Why Your Child is Waking Too Early & How To Fix It
I can’t even count the number of calls and emails I’ve received recently from exhausted parents whose baby or child is suddenly waking way too early every morning. So let’s talk about it! First let’s make sure we’re talking about the same thing. Babies and children are programmed to be early to bed and early to rise so typically waking at 6 or later is considered normal. I define early rising as regularly waking before 6 am or at a time that is unusually early compared to your child’s normal wake time. So what causes a child to suddenly begin waking too early?
*Bedtime is too late or too long after the end of nap
The most common cause is too late of a bedtime or, similarly, too long of a wakeful period from the end of nap to bedtime. Our little ones have an internal clock that tells them when to feel sleepy and when to wake up as well as how long they can comfortably manage being awake. Going to bed after their ideal time actually causes them to pop awake earlier the next morning. As counterintuitive as it may be, going to bed even a tad too late or too tired often results in less sleep rather than more. Many parents fall into this trap in the summer months as it stays light out later and we are extra busy with traveling and socializing. Your child’s clock, however, does not shift later with the daylight. So if bedtime has recently shifted in your home or naps have been hit or miss that is the likely culprit for the early wake up call. Take a close look at your recent family schedule and aim as often as possible to shift back or at least closer to the previous one.
*The Room is Too Bright
The level of light in your child’s room can interfere with sleep year round but especially during those extra-long summer days. Daylight has a big impact on sleep as the reduction of daylight in the evening causes our bodies to release the sleep helping hormone, Melatonin and the rising of the sun signals our brain to wake up. So if the summer sunlight is streaming into your child’s room at bedtime and the crack of dawn the next morning sleep struggles may ensue. Blackout curtains can be a lifesaver or, in a pinch, thick black trash bags and tape around the window frames. For some very sensitive children even the light that streams in the sides of the curtains is enough to trigger a wake up. For these little ones wrap around curtain rods may be necessary or a product like the ones available at BlackoutEZ.com.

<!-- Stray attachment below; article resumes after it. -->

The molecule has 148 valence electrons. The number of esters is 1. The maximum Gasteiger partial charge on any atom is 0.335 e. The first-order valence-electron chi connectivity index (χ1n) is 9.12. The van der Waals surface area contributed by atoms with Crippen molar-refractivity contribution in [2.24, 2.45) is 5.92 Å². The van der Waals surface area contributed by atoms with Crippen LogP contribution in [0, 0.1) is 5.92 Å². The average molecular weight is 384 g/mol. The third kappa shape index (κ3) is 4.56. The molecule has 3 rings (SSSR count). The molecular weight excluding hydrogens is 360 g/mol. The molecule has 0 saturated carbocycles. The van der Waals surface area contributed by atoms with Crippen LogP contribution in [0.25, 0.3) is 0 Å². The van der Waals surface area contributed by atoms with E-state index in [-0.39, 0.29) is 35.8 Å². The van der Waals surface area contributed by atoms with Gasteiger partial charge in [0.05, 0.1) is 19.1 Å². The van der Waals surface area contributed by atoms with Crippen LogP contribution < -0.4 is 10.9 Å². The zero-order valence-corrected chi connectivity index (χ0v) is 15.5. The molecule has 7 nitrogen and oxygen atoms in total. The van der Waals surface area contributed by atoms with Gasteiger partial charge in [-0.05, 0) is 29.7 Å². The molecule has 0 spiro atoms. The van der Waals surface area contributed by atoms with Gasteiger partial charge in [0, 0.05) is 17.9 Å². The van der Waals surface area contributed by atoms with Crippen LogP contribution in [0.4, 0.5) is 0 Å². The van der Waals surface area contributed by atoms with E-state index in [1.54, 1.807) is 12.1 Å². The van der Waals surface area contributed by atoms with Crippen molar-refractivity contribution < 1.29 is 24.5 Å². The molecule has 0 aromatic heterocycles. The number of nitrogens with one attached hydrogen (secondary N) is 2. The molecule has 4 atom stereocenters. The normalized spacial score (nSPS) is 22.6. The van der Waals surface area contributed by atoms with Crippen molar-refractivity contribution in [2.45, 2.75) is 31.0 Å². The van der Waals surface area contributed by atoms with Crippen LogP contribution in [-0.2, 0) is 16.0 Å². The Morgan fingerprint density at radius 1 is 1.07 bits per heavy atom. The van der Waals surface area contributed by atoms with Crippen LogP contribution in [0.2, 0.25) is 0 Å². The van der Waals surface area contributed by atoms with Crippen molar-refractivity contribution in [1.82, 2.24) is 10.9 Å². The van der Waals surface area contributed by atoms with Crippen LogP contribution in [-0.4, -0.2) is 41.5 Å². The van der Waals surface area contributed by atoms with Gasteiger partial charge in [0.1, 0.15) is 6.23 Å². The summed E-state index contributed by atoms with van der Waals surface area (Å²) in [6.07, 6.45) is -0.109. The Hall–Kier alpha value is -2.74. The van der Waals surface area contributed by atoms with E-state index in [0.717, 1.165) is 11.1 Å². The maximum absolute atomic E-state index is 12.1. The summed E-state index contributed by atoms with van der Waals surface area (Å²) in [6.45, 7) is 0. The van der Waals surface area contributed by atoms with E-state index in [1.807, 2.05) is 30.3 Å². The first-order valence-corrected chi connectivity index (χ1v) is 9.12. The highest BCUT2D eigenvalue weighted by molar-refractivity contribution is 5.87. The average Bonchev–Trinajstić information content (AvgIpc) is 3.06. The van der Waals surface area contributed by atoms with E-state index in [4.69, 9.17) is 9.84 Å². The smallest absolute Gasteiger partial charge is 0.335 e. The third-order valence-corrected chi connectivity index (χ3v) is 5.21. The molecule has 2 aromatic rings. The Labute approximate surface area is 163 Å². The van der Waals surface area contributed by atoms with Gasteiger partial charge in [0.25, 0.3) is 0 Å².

If your little one is approaching or mastering a new cognitive or motor skill this leap can cause temporary early rising. For example if she is learning to roll, crawl, about to take her first steps or acquiring new vocabulary very quickly her brain and body may be so revved up that she pops awake bright and early wanting to practice. Naps often suffer during leaps too which can compound the problem. Your best bet during a leap is to try to keep your child as rested as possible until normal sleep patterns resume. If she has a back-up sleep method such as the car or stroller use that to your advantage to tank her up on sleep. If not, a temporary earlier bedtime can help offset the early rising.
Whatever the cause of your child’s early rising you’ll want to be cautious to avoid reinforcing it as the new time to start the day. While it is much easier to just let them get upwhenever they wake, that will reinforce this as the new wake time making it much harder to correct. Instead, aim to have a set time when it is okay to start the day (you can use 6 am or after 11 hours of sleep or whatever was normal for your child) and treat anything before that time as you would a middle of the night waking. That may mean responding with a quick check in, helping back to sleep or ignoring depending on what you are comfortable with. The goal would be to persist with that response either until your child returns to sleep or until the clock strikes the set time at which point you can get them up to start the day. While it will feel frustrating to leave your child in their room and not have them return to sleep, it will accomplish the goal of not reinforcing the early waking time which can pave the way for correcting the habit. For children 18 months and older you can consider introducing a toddler clock such as the KidSleep or the OK to Wake clocks. These can help a child to understand when it is and isn’t time to get up (without relying on sunlight) and make your responses seem much less arbitrary.
These are just a few of the reasons mornings may have crept earlier for your family. Whatever the cause, you can take steps to reclaim your mornings! And if you can’t sort out the cause or solution on your own, Confident Parenting can help.